Auburn Toyota hosts auto 101

Dealership, driving school look to educate college-bound students about their vehicles
By: Andrew DiLuccia, Journal Motoring Editor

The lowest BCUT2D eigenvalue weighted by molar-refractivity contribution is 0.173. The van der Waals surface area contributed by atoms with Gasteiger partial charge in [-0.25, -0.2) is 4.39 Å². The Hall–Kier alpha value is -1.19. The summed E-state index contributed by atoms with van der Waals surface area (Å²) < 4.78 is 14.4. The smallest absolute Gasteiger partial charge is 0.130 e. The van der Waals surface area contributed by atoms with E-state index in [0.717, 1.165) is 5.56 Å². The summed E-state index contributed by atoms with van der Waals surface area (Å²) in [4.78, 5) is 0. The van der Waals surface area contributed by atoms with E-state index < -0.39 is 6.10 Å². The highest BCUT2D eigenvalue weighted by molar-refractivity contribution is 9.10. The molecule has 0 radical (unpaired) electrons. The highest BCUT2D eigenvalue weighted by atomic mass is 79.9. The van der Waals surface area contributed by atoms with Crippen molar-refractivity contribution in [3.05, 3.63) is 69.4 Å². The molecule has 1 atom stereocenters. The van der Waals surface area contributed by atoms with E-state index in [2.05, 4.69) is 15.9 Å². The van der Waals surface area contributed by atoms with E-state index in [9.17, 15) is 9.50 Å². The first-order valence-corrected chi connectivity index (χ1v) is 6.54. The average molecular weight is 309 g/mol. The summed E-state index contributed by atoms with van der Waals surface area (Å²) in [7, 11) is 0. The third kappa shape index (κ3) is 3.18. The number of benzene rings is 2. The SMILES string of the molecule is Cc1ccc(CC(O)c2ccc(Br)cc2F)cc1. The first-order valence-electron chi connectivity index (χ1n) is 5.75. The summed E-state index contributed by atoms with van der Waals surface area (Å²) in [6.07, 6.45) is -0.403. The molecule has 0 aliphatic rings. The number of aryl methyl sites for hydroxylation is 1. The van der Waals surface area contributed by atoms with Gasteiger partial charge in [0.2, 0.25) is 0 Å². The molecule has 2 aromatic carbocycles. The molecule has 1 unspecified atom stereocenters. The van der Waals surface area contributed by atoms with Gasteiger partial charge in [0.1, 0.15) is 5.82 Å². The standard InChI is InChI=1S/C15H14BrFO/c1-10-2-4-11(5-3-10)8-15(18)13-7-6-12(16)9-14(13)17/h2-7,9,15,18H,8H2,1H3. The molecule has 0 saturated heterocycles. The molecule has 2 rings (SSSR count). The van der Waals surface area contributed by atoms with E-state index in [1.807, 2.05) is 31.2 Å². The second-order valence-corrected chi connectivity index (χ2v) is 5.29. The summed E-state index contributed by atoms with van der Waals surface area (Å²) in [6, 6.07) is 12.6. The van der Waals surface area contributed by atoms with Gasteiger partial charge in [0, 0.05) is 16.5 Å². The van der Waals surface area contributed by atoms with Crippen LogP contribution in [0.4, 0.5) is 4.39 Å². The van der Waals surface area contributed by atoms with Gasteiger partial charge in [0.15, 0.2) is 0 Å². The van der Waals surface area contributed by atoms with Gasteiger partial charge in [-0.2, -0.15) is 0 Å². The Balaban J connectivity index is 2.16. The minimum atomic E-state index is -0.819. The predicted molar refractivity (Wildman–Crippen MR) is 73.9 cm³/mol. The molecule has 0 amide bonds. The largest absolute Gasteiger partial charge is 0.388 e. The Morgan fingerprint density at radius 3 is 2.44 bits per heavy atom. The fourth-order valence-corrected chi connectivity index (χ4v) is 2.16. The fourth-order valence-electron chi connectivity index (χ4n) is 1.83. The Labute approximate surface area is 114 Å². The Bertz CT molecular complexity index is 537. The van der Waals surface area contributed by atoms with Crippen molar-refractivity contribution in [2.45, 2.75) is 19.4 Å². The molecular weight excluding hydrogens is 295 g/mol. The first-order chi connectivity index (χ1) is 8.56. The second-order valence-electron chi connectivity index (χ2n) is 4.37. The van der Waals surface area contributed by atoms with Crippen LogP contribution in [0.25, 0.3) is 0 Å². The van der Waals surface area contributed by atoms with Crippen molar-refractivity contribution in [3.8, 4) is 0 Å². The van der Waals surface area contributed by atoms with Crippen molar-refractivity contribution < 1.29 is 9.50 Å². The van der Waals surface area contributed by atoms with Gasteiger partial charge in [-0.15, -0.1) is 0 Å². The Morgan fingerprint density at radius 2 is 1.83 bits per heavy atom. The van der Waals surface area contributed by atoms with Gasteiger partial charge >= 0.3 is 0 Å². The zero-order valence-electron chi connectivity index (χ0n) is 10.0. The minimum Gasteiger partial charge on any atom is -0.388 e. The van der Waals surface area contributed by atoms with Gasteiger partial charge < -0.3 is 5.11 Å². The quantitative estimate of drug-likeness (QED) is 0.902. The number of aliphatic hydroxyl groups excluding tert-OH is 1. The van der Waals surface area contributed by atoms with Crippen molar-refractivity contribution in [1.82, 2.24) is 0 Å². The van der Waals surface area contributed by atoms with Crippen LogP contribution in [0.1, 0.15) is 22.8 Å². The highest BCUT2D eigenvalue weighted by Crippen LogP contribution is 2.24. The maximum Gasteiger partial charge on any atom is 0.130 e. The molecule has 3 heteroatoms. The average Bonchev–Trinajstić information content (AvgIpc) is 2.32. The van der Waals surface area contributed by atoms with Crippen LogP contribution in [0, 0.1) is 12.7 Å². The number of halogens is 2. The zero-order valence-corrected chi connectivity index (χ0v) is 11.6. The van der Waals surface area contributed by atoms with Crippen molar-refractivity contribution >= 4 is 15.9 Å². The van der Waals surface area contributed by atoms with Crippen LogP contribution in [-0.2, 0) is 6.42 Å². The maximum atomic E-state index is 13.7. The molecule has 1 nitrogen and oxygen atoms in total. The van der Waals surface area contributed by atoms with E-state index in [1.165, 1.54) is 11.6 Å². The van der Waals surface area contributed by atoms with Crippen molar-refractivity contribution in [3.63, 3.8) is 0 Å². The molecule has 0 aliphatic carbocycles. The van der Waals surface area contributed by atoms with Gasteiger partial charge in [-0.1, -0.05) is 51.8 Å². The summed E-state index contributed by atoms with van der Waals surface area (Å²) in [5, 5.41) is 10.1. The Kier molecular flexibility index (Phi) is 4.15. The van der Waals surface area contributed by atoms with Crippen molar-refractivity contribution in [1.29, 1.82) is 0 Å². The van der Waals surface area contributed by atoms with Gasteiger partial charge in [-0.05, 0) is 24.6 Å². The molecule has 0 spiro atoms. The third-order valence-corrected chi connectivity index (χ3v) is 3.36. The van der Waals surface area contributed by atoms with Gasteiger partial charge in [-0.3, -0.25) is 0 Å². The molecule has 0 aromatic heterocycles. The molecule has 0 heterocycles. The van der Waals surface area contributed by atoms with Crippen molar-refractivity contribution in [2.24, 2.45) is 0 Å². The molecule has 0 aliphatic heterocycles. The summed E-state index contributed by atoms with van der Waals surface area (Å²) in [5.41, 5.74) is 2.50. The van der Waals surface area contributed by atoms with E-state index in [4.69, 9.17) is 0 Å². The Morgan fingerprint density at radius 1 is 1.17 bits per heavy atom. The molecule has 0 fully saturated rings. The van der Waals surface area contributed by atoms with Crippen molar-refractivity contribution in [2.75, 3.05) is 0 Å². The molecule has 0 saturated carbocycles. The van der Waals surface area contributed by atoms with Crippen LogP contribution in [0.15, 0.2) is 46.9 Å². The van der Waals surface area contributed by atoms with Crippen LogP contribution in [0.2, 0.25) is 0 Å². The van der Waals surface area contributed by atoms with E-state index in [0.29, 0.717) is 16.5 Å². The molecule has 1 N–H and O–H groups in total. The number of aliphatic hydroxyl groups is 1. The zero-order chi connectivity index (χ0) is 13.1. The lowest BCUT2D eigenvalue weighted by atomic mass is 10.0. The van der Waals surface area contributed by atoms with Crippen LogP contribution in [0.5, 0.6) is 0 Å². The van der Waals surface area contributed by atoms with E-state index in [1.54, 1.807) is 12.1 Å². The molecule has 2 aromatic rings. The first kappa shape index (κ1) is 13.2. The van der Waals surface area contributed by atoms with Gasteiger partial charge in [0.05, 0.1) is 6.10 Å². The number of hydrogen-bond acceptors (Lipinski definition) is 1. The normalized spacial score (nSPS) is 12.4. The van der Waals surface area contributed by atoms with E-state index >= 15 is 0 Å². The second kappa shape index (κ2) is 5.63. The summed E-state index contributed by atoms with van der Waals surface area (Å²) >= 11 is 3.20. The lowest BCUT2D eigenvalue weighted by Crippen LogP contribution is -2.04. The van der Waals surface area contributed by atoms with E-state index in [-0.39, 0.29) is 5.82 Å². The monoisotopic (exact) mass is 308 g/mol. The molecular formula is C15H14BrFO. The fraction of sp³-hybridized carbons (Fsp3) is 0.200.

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It all started with a phone call and a simple question — “How do you change a spare tire?” When Lee Rafferty heard this query from his daughter and her friend, who just got a flat tire, he knew it was time for some automotive education. “It kind of spawned a little thought. We’ll have your friends come over and we’ll show them how to put on a spare tire,” said Rafferty, the service manager at Magnussen’s Auburn Toyota. But the idea grew from teaching just a few of his daughter Stephanie’s friends some automotive knowledge to enlightening the young driver community as a whole. So with the support of Auburn Toyota General Manager Tony Toohey, and in cooperation with E-Z Way Driving School in Auburn, the first of what Rafferty hopes will be many automotive safety classes begins Wednesday at Magnussen’s Auburn Toyota. Dubbed Car Basics, The Road to Safety, the free class, which begins at 7 p.m., is for students going off to college or anyone who’s seeking knowledge about their car and the safest ways to operate it. “My face lit up (when Lee Rafferty mentioned the class). I thought it was a fabulous idea,” Toohey said. “I wish I would have thought of it myself … it’s so common-sense orientated.” The first of what is planned to be a semi-annual class, which could grow in frequency if there is a large response, will be broken down into five different stations. The stations will include information on how to change a spare tire, how to perform a pre-trip inspection of your vehicle, general maintenance and general driving safety, to name a few. Rafferty also said that a representative from the California Highway Patrol would be present to tell young drivers how to interact with law enforcement on the road. Attendees will also receive free tire tread and air gauges as part of the class. E-Z Way Driving School will address the safety issues of being behind the wheel, including tips for safe driving — i.e., don’t talk or text on your cell phone while driving. “You know I think it will be something that will not only benefit teenagers, but even their parents,” said Shelley Collins, operator of E-Z Way Driving School in Auburn. “I think we’ve kind of gotten away from the kids really knowing a lot of things (when it comes to their vehicles). Online driving courses have taken a lot of students out of the classroom where those things were covered. This is a great opportunity.” While classes like this Wednesday’s are a valuable resource, the Northern California Division of AAA recommends all parents should address car-safety issues before any of their children take off for college. “Not only does a well-maintained vehicle provide safe, reliable transportation for their student, it also prolongs the life of the vehicle and saves money,” said Matt Skryja, AAA Northern California spokesperson in a press release. Those interested in signing up for Car Basics, The Road to Safety, or another upcoming class, can call (800) 969-8484 or e-mail Andrew DiLuccia can be reached at __________ Car Basics, The Road to Safety When: 7 p.m., Wednesday, Aug. 11 Where: Magnussen’s Auburn Toyota, 800 Nevada St., Auburn Information: Call (800) 969-8484; e-mail What to know before you go Check and maintain tires — They are the easiest to check and maintain but frequently are forgotten until something goes wrong. Make sure you have a tire pressure gauge in the vehicle and know how to use it. Know the maintenance schedule — Performing the manufacturer’s regularly scheduled maintenance will extend the vehicle’s life and ward off costly repairs. Make sure the owner’s manual is in the glove box and you understand the recommended maintenance schedule found in it. Find a repair facility near college — Even if you don’t live far away from home, it is a good idea to locate a repair facility you can trust close to the college for an unexpected repair. Prepare for roadside emergencies — It is important to prepare your vehicles for a breakdown or other roadside emergency — especially if you are attending college far away and cannot call home for help. Source: AAA of Northern California What to keep in your car Flashlight Window cleaner, paper towels Food and water Blanket Camera Notepad and pencil First aid kit Flares Quart of oil Jumper cables Adjustable screwdriver Open-end wrench Pliers Check your spare tire’s pressure periodically Source: Shelley Collins, E-Z Way Driving School